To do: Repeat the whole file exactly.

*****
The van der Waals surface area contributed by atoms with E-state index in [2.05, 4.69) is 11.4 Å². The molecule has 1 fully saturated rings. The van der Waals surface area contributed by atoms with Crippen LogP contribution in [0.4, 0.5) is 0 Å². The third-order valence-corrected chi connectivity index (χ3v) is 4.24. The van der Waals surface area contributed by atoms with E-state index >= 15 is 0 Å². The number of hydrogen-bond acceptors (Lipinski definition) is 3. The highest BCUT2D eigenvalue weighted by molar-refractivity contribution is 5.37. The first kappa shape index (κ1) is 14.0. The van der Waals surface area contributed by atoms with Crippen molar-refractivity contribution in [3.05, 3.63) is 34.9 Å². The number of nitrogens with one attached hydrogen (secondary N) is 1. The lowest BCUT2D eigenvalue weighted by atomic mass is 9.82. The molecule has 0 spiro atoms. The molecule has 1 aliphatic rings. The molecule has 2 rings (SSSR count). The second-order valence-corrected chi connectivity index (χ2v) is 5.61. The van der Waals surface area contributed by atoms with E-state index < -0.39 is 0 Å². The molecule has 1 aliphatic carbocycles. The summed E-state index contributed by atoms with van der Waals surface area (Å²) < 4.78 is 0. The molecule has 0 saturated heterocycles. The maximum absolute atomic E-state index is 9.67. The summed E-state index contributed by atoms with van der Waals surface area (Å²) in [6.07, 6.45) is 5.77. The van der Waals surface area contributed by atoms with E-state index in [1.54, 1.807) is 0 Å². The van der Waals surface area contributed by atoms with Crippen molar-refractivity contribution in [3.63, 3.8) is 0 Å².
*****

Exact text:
The van der Waals surface area contributed by atoms with E-state index in [2.05, 4.69) is 11.4 Å². The molecule has 1 fully saturated rings. The van der Waals surface area contributed by atoms with Crippen LogP contribution in [0.4, 0.5) is 0 Å². The third-order valence-corrected chi connectivity index (χ3v) is 4.24. The van der Waals surface area contributed by atoms with E-state index >= 15 is 0 Å². The number of hydrogen-bond acceptors (Lipinski definition) is 3. The highest BCUT2D eigenvalue weighted by molar-refractivity contribution is 5.37. The first kappa shape index (κ1) is 14.0. The van der Waals surface area contributed by atoms with Crippen molar-refractivity contribution in [3.05, 3.63) is 34.9 Å². The number of nitrogens with one attached hydrogen (secondary N) is 1. The lowest BCUT2D eigenvalue weighted by atomic mass is 9.82. The molecule has 0 spiro atoms. The molecule has 1 aliphatic rings. The molecule has 2 rings (SSSR count). The second-order valence-corrected chi connectivity index (χ2v) is 5.61. The van der Waals surface area contributed by atoms with E-state index < -0.39 is 0 Å². The molecule has 1 aliphatic carbocycles. The summed E-state index contributed by atoms with van der Waals surface area (Å²) < 4.78 is 0. The molecule has 0 saturated heterocycles. The maximum absolute atomic E-state index is 9.67. The summed E-state index contributed by atoms with van der Waals surface area (Å²) in [6.07, 6.45) is 5.77. The van der Waals surface area contributed by atoms with E-state index in [1.54, 1.807) is 0 Å². The van der Waals surface area contributed by atoms with Crippen molar-refractivity contribution in [3.63, 3.8) is 0 Å².